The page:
Students at Harry Hooge Elementary danced, put on mehndi, and painted diyas to celebrate Diwali last month.
“Diwali is the festival of lights. It’s celebrated by Jains, Hindus, Sikhs and Buddhists around the world,” explained Kawaldeep Ghuman, an English Language Learners (ELL) teacher at the school.
Ghuman and her colleague, Grade 4/5 teacher Vibha Budshah, worked together to put on an assembly to mark the occasion.
The reason they celebrate, she added, is because it represents the students and gives them the opportunity to share their culture.
“They [see] themselves in the school, they feel acknowledged, they feel welcomed,” Ghuman said.
The assembly included a presentation explaining what Diwali is and why it’s celebrated, a read aloud of Thrity Umrigar’s book, Binny’s Diwali, and a cultural dance performance by a group of students.
The students practiced the dance for a month with Budshah before the big performance day.
“We just did a little bit at a time,” explained Grade 5 student Sophia. “The first time, we did four moves and we had to practice. We practiced every lunch time, basically.”
When it finally came time to perform, it was a little scary, according to Grade 5 student Maisha.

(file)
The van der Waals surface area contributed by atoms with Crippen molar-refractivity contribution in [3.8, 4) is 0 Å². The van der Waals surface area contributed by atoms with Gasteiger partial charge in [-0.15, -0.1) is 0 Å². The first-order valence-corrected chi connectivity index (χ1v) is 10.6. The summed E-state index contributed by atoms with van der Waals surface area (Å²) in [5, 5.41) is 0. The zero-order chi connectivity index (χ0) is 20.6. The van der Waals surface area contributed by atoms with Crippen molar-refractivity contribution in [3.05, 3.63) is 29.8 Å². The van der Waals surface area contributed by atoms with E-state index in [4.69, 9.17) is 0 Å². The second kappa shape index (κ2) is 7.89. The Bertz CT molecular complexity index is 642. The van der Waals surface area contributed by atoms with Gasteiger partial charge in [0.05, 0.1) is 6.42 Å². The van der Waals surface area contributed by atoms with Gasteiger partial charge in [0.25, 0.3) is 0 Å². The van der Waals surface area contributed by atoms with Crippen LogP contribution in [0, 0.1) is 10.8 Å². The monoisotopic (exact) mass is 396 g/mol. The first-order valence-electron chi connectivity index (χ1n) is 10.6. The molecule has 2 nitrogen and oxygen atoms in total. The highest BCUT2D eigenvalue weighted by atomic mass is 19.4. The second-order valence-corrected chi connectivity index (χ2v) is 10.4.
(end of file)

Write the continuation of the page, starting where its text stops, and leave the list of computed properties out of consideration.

“Freaking out. Stress. But at the end, we were confident,” she said.
Myla, who is in Grade 4, agreed.
“The song is all hyper and it was a good feeling. It didn’t matter if you got messed up, it just mattered if you had fun,” she explained.
Grade 4 student Urwah really connected with the dance moves.
“I felt like I was moving emotionally, mentally and physically,” she recalled.
All the student performers especially enjoyed the audience’s reaction to their performance.
“People were cheering and we didn’t expect that to happen,” said Agrima, who is in Grade 6. “They were clapping in between the dance and we didn’t expect it.”
Every student in the school was able to participate in the festivities, one way or another.
After the assembly, the school set up mehndi tables in the foyer with help from teacher and parent volunteers. Students were able to each get one hand adorned with different patterns and designs using henna.
Classrooms were also given their own set of diyas for students to paint with different colours.